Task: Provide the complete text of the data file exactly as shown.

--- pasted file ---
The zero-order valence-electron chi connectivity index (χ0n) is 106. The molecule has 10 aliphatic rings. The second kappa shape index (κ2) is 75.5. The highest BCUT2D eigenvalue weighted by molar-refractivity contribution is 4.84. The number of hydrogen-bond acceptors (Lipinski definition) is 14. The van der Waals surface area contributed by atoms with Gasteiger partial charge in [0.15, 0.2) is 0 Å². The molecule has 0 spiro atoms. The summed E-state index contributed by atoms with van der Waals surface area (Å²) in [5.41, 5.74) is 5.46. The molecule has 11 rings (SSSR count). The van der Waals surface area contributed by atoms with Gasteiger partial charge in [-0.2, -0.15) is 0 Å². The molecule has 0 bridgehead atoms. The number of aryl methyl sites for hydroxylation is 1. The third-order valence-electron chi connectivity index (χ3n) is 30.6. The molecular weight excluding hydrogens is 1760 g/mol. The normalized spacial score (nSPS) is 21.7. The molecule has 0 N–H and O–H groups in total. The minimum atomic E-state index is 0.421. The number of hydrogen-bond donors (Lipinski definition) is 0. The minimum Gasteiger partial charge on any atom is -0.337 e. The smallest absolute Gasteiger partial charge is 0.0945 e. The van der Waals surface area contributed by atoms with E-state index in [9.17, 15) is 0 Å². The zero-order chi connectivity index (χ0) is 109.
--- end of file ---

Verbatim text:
The zero-order valence-electron chi connectivity index (χ0n) is 106. The molecule has 10 aliphatic rings. The second kappa shape index (κ2) is 75.5. The highest BCUT2D eigenvalue weighted by molar-refractivity contribution is 4.84. The number of hydrogen-bond acceptors (Lipinski definition) is 14. The van der Waals surface area contributed by atoms with Gasteiger partial charge in [0.15, 0.2) is 0 Å². The molecule has 0 spiro atoms. The summed E-state index contributed by atoms with van der Waals surface area (Å²) in [5.41, 5.74) is 5.46. The molecule has 11 rings (SSSR count). The van der Waals surface area contributed by atoms with Gasteiger partial charge in [-0.2, -0.15) is 0 Å². The molecule has 0 bridgehead atoms. The number of aryl methyl sites for hydroxylation is 1. The third-order valence-electron chi connectivity index (χ3n) is 30.6. The molecular weight excluding hydrogens is 1760 g/mol. The normalized spacial score (nSPS) is 21.7. The molecule has 0 N–H and O–H groups in total. The minimum atomic E-state index is 0.421. The number of hydrogen-bond donors (Lipinski definition) is 0. The minimum Gasteiger partial charge on any atom is -0.337 e. The smallest absolute Gasteiger partial charge is 0.0945 e. The van der Waals surface area contributed by atoms with E-state index in [9.17, 15) is 0 Å². The zero-order chi connectivity index (χ0) is 109.